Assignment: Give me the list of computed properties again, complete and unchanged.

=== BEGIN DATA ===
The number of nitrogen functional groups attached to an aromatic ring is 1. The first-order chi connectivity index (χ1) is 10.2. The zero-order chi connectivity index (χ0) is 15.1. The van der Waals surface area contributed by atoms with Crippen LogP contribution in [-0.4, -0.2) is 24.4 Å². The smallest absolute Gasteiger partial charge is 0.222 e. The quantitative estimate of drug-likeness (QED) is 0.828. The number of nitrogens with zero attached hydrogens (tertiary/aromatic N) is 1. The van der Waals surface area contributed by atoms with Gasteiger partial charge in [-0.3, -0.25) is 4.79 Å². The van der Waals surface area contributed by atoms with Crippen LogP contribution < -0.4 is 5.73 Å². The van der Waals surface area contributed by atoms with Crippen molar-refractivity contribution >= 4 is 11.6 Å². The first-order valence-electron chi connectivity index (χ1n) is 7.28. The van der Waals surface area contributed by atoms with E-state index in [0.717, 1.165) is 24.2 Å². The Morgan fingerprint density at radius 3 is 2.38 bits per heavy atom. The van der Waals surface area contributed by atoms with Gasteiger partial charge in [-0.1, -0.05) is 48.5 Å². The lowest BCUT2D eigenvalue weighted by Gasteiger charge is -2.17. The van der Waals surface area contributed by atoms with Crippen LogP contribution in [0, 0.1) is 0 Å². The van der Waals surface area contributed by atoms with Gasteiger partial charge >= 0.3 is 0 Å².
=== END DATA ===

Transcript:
The number of nitrogen functional groups attached to an aromatic ring is 1. The first-order chi connectivity index (χ1) is 10.2. The zero-order chi connectivity index (χ0) is 15.1. The van der Waals surface area contributed by atoms with Crippen LogP contribution in [-0.4, -0.2) is 24.4 Å². The smallest absolute Gasteiger partial charge is 0.222 e. The quantitative estimate of drug-likeness (QED) is 0.828. The number of nitrogens with zero attached hydrogens (tertiary/aromatic N) is 1. The van der Waals surface area contributed by atoms with Gasteiger partial charge in [-0.3, -0.25) is 4.79 Å². The van der Waals surface area contributed by atoms with Crippen LogP contribution < -0.4 is 5.73 Å². The van der Waals surface area contributed by atoms with Crippen molar-refractivity contribution >= 4 is 11.6 Å². The first-order valence-electron chi connectivity index (χ1n) is 7.28. The van der Waals surface area contributed by atoms with E-state index in [0.717, 1.165) is 24.2 Å². The Morgan fingerprint density at radius 3 is 2.38 bits per heavy atom. The van der Waals surface area contributed by atoms with Gasteiger partial charge in [-0.1, -0.05) is 48.5 Å². The lowest BCUT2D eigenvalue weighted by Gasteiger charge is -2.17. The van der Waals surface area contributed by atoms with Crippen LogP contribution in [0, 0.1) is 0 Å². The van der Waals surface area contributed by atoms with Gasteiger partial charge >= 0.3 is 0 Å².